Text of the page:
Global Biodiversity Finance

Global Biodiversity Finance

The Case for International Payments for Ecosystem Services

Edited by Joshua Bishop and Chloe Hill

Global Biodiversity Finance sets out the case for scaling up Payments for Ecosystem Services (PES) at the international level. The book explores how International Payments for Ecosystem Services (IPES) can help capture the global willingness-to-pay for biodiversity, and how the resulting revenues can be used efficiently to encourage conservation and the sustainable supply of ecosystem services, on which we all depend. This timely volume includes examples of promising initiatives from around the world, supporting an agenda for action to make IPES a reality.

Chapter 6: IPES supply-side case study: the Surui Carbon Project in Brazil

Steve Zwick, Phil Covell, Beto Borges and Jacob Olander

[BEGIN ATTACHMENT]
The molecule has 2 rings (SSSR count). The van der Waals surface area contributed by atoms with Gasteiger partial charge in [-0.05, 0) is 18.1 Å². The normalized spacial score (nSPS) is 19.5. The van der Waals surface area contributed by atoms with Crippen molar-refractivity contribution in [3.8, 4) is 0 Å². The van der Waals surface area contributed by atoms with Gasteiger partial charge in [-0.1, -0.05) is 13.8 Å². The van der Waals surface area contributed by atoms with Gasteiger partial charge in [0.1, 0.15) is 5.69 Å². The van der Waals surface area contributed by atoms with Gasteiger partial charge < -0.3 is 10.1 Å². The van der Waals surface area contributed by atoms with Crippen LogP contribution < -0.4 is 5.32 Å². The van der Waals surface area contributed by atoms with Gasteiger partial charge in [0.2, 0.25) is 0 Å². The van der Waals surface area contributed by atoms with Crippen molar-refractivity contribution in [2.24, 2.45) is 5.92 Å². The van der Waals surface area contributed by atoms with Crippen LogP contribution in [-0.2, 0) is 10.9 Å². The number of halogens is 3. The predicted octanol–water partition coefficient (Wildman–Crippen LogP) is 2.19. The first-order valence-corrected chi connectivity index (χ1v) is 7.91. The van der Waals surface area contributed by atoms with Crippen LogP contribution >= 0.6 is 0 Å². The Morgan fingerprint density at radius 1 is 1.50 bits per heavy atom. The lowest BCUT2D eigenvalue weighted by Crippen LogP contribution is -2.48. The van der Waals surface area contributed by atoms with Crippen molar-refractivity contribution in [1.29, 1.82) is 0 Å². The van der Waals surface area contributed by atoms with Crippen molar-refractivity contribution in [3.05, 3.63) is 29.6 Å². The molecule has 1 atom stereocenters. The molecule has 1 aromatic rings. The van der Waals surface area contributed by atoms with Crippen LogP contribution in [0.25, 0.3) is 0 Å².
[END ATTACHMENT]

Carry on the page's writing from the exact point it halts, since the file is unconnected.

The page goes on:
Subjects: economics and finance, environmental economics, environment, ecological economics, management natural resources, valuation


● A growing number of indigenous groups hope to earn income from reducing emissions from deforestation and forest degradation (REDD), a financial mechanism that aims to incentivize the conservation of forests while at the same time reducing greenhouse gas (GHG) emissions from forested lands. ● REDD is not a panacea, but should instead be viewed as part of an overall development strategy that addresses the local drivers of deforestation. ● Income for REDD has historically only begun to flow after a protracted start-up and implementation phase, although there is some evidence that buyers may be more willing to make up-front payments as understanding increases. ● It is critical to establish tenure before implementing an REDD programme. ● It is also critical to work with partners who have the necessary blend of skills to get REDD projects off the ground successfully.

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